- Associated Press - Sunday, October 26, 2014

KLAMATH FALLS, Ore. (AP) - Spiky clumps of Oregon grape are just beginning to emerge in a sea of brown needles, charred bark and blackened rock blanketing southwestern Klamath County.

“It burned hot,” said Andy Geissler, pointing to naked trees and gnarled shrubs that were scorched in the 35,000-acre Oregon Gulch Fire in August.

“I haven’t seen a green needle in a while.”

On Wednesday, Geissler, a Western Oregon field forester for the American Forest Resource Council, and a representative from Boise-Cascade toured a portion of the 17,000 acres blackened in Klamath County; roughly 5,000 of those acres are public land managed by the Bureau of Land Management (BLM).

Before the Gulch Fire ignited on July 31, the land was covered with grassy flats, shrubs, oak woodland, pine and other conifer. Now, timber managers are scouring the area to find out what’s left and if it has any value.

“Timing is the key. These trees burned and they’ve got a shelf life,” Geissler said. “It’s kind of a risky venture to put bids in on salvage wood because you just don’t know what you’re getting into.”

According to BLM forester Shane Durant, salvage logging has already begun at the Gulch Fire site.

He said the agency met National Environmental Policy Act requirements with a special exclusion that allowed timber slated for harvest on an existing sale to be salvage logged.

Durant pointed out that much of the BLM land affected by the fire is designated as Oregon and California Railroad Act (O&C;) land.

He said the land was heavily logged about 100 years ago, but has since been managed as part of the O&C; program intended to provide money to counties through timber production. Of the 4,870 acres burned in Klamath County, only 818 acres are public domain. The rest is O&C; land.

“Half the money from those timber sales goes to the counties,” Durant said.

According to Dennis Lee, a forester with the Oregon Department of Forestry’s Klamath-Lake District, depending on their diameter, burned trees are typically salvageable. He said timber value isn’t degraded until trees start rotting or they become infested with insects or “blue stain” fungus.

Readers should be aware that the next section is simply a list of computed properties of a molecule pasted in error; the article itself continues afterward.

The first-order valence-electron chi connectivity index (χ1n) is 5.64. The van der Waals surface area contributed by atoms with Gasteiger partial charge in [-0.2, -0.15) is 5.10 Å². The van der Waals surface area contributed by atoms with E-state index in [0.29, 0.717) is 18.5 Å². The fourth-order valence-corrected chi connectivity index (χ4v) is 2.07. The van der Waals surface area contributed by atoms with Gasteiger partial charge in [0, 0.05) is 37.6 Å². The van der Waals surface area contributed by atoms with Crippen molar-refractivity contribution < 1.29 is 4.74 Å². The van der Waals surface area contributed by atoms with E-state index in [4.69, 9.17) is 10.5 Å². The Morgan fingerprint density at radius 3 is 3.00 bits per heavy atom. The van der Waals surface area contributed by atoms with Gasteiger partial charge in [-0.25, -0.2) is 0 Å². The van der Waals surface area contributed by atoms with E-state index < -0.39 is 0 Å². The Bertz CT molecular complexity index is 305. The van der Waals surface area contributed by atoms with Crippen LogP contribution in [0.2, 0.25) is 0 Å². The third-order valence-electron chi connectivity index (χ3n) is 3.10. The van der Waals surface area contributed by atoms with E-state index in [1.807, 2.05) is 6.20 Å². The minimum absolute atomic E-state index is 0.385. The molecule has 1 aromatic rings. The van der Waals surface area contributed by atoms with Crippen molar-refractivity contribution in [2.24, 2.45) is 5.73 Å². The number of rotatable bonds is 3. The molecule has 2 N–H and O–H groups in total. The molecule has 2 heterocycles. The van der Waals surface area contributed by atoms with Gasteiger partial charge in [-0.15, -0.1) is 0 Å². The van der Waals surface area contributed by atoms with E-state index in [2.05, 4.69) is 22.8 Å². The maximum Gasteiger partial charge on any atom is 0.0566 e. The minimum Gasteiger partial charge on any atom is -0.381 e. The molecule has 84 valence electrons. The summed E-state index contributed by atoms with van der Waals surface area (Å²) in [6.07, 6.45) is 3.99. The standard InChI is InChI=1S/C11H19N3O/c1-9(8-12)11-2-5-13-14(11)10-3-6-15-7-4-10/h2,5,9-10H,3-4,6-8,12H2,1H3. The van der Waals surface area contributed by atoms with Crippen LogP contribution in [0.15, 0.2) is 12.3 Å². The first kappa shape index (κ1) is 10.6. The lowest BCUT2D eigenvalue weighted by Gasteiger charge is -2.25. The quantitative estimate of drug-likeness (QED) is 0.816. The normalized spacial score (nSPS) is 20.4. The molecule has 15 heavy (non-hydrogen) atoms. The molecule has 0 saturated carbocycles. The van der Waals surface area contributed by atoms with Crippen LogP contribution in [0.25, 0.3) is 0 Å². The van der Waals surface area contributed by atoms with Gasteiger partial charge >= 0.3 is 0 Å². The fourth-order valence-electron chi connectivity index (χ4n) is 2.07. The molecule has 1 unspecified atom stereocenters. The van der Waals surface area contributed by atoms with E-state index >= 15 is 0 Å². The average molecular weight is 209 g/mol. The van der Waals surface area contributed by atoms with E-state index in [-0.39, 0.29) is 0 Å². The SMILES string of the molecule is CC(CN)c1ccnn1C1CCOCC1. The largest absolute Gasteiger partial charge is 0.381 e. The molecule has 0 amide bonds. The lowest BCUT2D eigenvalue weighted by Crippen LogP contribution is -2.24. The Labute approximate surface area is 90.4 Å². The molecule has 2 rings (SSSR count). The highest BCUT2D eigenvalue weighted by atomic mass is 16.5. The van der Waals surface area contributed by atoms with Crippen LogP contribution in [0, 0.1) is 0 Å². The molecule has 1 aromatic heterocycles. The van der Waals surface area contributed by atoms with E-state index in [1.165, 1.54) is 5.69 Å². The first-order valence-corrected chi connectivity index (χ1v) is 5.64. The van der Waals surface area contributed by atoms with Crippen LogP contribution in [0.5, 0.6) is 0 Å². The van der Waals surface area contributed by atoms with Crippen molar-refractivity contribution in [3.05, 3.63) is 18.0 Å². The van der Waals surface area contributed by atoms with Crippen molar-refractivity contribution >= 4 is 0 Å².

“If you get to a tree quickly, before the blue stain sets in, it’s still a good, viable log,” Lee said. “If the value goes down, it makes it harder to profit from harvesting the trees.”

Blue stain is caused by microscopic fungi that infects sapwood and causes discoloration in the shape of wedges, specks, spots, streaks or patches. Stains come in a variety of colors - not just blue including shades of yellow, orange, purple, and red. Blue stain fungi do not cause decay and do not impact the strength of the wood.

“We’re trying to error on the side of if they could live, we’ll leave them. If they die, they’ll just be another snag,” Durant said.

But eventually, dead trees will fall down, Lee said.

“And downed wood material is certainly good for the critters,” Lee said.

Jordan Beckett, a public lands advocate for K.S. Wild, agreed that dead snags can provide excellent habitat for wildlife. But, he said, as of now, K.S. Wild does not support salvage logging at the Gulch Fire site.

According to Beckett, K.S. Wild, an organization that advocates for forests, wildlife and waters of the Klamath and Rogue River basins, is concerned that BLM is not leaving enough large snags and downed wood for wildlife habitat.

“Large snags and downed wood left to naturally regenerate are unlikely to burn a second time, and they provide outstanding wildlife habitat,” Beckett said.

He said the organization also plans to monitor how many slash piles are created from logging activities.

“Post-fire logging increases fire hazard and fire severity if there are later unexpected fire events,” Beckett said.

Doug Heiken, conservation and restoration coordinator for Oregon Wild, said if resource managers want to generate complex old growth stands, complex young growth must precede it.

“Science has shown overwhelmingly that salvage logging is bad for ecosystems,” Heiken said.

According to Lee, fallen trees, whether scorched or not, provide food for bugs and birds, and create microsites for new tree growth by allowing moisture to accumulate and providing shade.

Lakeview BLM spokeswoman E. Lynn Burkett said the Gulch Fire burned hot and fast for a number of reasons. During the fire, conditions and fuels - like needles and the duff layer - were exceptionally dry.

Durant said fire has always been at play in this neck of the woods, but the stands of trees are not necessarily natural. He said 100 years ago, forests had less understory growth and were more open, meaning flames would be less concentrated in one area.

“You could run a fire through them without killing a lot of the trees,” Durant said.

The agency will probably start replanting this fall, he said.

“We’re leaving all the green trees. All the trees we think will survive.”

___

Information from: Herald and News, https://www.heraldandnews.com

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